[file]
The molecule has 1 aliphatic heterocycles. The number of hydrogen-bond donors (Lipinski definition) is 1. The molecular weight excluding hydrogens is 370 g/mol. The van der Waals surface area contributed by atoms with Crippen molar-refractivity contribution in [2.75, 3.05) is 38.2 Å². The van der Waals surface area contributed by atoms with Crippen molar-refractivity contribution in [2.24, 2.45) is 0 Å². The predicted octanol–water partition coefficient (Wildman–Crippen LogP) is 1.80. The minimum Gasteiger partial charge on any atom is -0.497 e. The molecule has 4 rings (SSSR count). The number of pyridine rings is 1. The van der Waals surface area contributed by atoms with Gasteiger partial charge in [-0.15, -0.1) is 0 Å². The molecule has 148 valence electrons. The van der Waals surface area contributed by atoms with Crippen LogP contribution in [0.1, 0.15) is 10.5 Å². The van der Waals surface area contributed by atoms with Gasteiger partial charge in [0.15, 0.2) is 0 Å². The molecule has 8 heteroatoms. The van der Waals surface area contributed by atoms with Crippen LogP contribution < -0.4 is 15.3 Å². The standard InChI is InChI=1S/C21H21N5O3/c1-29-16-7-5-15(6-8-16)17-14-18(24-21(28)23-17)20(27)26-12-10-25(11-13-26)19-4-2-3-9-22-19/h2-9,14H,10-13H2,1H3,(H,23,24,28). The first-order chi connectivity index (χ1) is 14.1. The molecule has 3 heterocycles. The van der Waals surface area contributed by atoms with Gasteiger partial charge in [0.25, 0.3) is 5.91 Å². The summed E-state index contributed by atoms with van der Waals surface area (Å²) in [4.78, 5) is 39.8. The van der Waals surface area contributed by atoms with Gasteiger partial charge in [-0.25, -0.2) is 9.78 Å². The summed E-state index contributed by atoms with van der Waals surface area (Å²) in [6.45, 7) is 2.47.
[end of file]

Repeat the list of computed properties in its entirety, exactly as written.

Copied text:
The molecule has 1 aliphatic heterocycles. The number of hydrogen-bond donors (Lipinski definition) is 1. The molecular weight excluding hydrogens is 370 g/mol. The van der Waals surface area contributed by atoms with Crippen molar-refractivity contribution in [2.75, 3.05) is 38.2 Å². The van der Waals surface area contributed by atoms with Crippen molar-refractivity contribution in [2.24, 2.45) is 0 Å². The predicted octanol–water partition coefficient (Wildman–Crippen LogP) is 1.80. The minimum Gasteiger partial charge on any atom is -0.497 e. The molecule has 4 rings (SSSR count). The number of pyridine rings is 1. The van der Waals surface area contributed by atoms with Gasteiger partial charge in [-0.15, -0.1) is 0 Å². The molecule has 148 valence electrons. The van der Waals surface area contributed by atoms with Crippen LogP contribution in [0.1, 0.15) is 10.5 Å². The van der Waals surface area contributed by atoms with Gasteiger partial charge in [0.15, 0.2) is 0 Å². The molecule has 8 heteroatoms. The van der Waals surface area contributed by atoms with Crippen LogP contribution < -0.4 is 15.3 Å². The standard InChI is InChI=1S/C21H21N5O3/c1-29-16-7-5-15(6-8-16)17-14-18(24-21(28)23-17)20(27)26-12-10-25(11-13-26)19-4-2-3-9-22-19/h2-9,14H,10-13H2,1H3,(H,23,24,28). The first-order chi connectivity index (χ1) is 14.1. The molecule has 3 heterocycles. The van der Waals surface area contributed by atoms with Gasteiger partial charge in [0.25, 0.3) is 5.91 Å². The summed E-state index contributed by atoms with van der Waals surface area (Å²) in [4.78, 5) is 39.8. The van der Waals surface area contributed by atoms with Gasteiger partial charge in [-0.25, -0.2) is 9.78 Å². The summed E-state index contributed by atoms with van der Waals surface area (Å²) in [6.45, 7) is 2.47.